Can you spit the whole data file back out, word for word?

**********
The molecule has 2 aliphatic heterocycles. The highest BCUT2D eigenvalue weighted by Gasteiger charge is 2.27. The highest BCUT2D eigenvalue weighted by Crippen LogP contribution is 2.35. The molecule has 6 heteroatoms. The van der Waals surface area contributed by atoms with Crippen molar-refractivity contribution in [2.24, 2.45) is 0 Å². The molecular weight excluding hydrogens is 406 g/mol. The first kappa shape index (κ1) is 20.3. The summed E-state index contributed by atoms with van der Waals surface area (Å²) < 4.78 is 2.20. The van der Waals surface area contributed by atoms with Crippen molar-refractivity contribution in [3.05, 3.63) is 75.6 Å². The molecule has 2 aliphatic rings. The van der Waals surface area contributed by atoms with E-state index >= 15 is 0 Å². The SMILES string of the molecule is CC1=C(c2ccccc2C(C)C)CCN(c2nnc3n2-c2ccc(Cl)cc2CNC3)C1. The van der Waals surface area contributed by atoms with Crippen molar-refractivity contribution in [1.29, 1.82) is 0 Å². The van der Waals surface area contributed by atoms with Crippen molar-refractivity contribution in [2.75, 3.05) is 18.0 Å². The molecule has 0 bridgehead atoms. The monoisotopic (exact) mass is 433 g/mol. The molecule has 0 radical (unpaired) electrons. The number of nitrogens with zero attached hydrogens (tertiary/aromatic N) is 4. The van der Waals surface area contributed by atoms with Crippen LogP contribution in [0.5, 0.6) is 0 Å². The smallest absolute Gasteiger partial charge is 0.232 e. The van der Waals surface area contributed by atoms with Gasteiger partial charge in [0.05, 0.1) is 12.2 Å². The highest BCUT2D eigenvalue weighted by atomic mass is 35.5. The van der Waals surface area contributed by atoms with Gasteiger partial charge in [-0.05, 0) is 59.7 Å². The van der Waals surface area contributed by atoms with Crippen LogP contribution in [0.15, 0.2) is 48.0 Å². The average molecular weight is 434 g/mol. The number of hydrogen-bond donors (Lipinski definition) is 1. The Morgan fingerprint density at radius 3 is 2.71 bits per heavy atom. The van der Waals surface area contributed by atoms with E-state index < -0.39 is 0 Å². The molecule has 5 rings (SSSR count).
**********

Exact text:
The molecule has 2 aliphatic heterocycles. The highest BCUT2D eigenvalue weighted by Gasteiger charge is 2.27. The highest BCUT2D eigenvalue weighted by Crippen LogP contribution is 2.35. The molecule has 6 heteroatoms. The van der Waals surface area contributed by atoms with Crippen molar-refractivity contribution in [2.24, 2.45) is 0 Å². The molecular weight excluding hydrogens is 406 g/mol. The first kappa shape index (κ1) is 20.3. The summed E-state index contributed by atoms with van der Waals surface area (Å²) < 4.78 is 2.20. The van der Waals surface area contributed by atoms with Crippen molar-refractivity contribution in [3.05, 3.63) is 75.6 Å². The molecule has 2 aliphatic rings. The van der Waals surface area contributed by atoms with E-state index >= 15 is 0 Å². The SMILES string of the molecule is CC1=C(c2ccccc2C(C)C)CCN(c2nnc3n2-c2ccc(Cl)cc2CNC3)C1. The van der Waals surface area contributed by atoms with Crippen molar-refractivity contribution in [1.29, 1.82) is 0 Å². The van der Waals surface area contributed by atoms with Crippen molar-refractivity contribution in [2.75, 3.05) is 18.0 Å². The molecule has 0 bridgehead atoms. The monoisotopic (exact) mass is 433 g/mol. The molecule has 0 radical (unpaired) electrons. The number of nitrogens with zero attached hydrogens (tertiary/aromatic N) is 4. The van der Waals surface area contributed by atoms with Crippen LogP contribution in [0.5, 0.6) is 0 Å². The smallest absolute Gasteiger partial charge is 0.232 e. The van der Waals surface area contributed by atoms with Gasteiger partial charge in [0.05, 0.1) is 12.2 Å². The highest BCUT2D eigenvalue weighted by atomic mass is 35.5. The van der Waals surface area contributed by atoms with Gasteiger partial charge in [-0.05, 0) is 59.7 Å². The van der Waals surface area contributed by atoms with Crippen LogP contribution in [0.15, 0.2) is 48.0 Å². The average molecular weight is 434 g/mol. The number of hydrogen-bond donors (Lipinski definition) is 1. The Morgan fingerprint density at radius 3 is 2.71 bits per heavy atom. The van der Waals surface area contributed by atoms with E-state index < -0.39 is 0 Å². The molecule has 5 rings (SSSR count).